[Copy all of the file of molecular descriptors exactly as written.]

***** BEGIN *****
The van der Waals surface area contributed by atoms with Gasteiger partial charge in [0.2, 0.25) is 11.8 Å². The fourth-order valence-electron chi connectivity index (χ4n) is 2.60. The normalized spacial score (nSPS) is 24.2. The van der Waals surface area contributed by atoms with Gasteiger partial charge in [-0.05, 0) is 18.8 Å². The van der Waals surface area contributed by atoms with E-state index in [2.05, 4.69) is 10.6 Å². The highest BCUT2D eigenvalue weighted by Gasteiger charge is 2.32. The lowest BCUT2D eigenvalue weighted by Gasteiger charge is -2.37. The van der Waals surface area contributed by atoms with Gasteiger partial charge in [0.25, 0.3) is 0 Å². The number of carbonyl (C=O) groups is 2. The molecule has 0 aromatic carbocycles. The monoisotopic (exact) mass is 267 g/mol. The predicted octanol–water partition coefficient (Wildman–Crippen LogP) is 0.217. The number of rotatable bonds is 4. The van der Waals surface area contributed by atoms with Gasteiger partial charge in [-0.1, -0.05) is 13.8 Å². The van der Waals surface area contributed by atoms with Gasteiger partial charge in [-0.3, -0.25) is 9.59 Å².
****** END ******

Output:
The van der Waals surface area contributed by atoms with Gasteiger partial charge in [0.2, 0.25) is 11.8 Å². The fourth-order valence-electron chi connectivity index (χ4n) is 2.60. The normalized spacial score (nSPS) is 24.2. The van der Waals surface area contributed by atoms with Gasteiger partial charge in [-0.05, 0) is 18.8 Å². The van der Waals surface area contributed by atoms with E-state index in [2.05, 4.69) is 10.6 Å². The highest BCUT2D eigenvalue weighted by Gasteiger charge is 2.32. The lowest BCUT2D eigenvalue weighted by Gasteiger charge is -2.37. The van der Waals surface area contributed by atoms with Gasteiger partial charge in [0.25, 0.3) is 0 Å². The number of carbonyl (C=O) groups is 2. The molecule has 0 aromatic carbocycles. The monoisotopic (exact) mass is 267 g/mol. The predicted octanol–water partition coefficient (Wildman–Crippen LogP) is 0.217. The number of rotatable bonds is 4. The van der Waals surface area contributed by atoms with Gasteiger partial charge in [-0.1, -0.05) is 13.8 Å². The van der Waals surface area contributed by atoms with Gasteiger partial charge in [-0.3, -0.25) is 9.59 Å².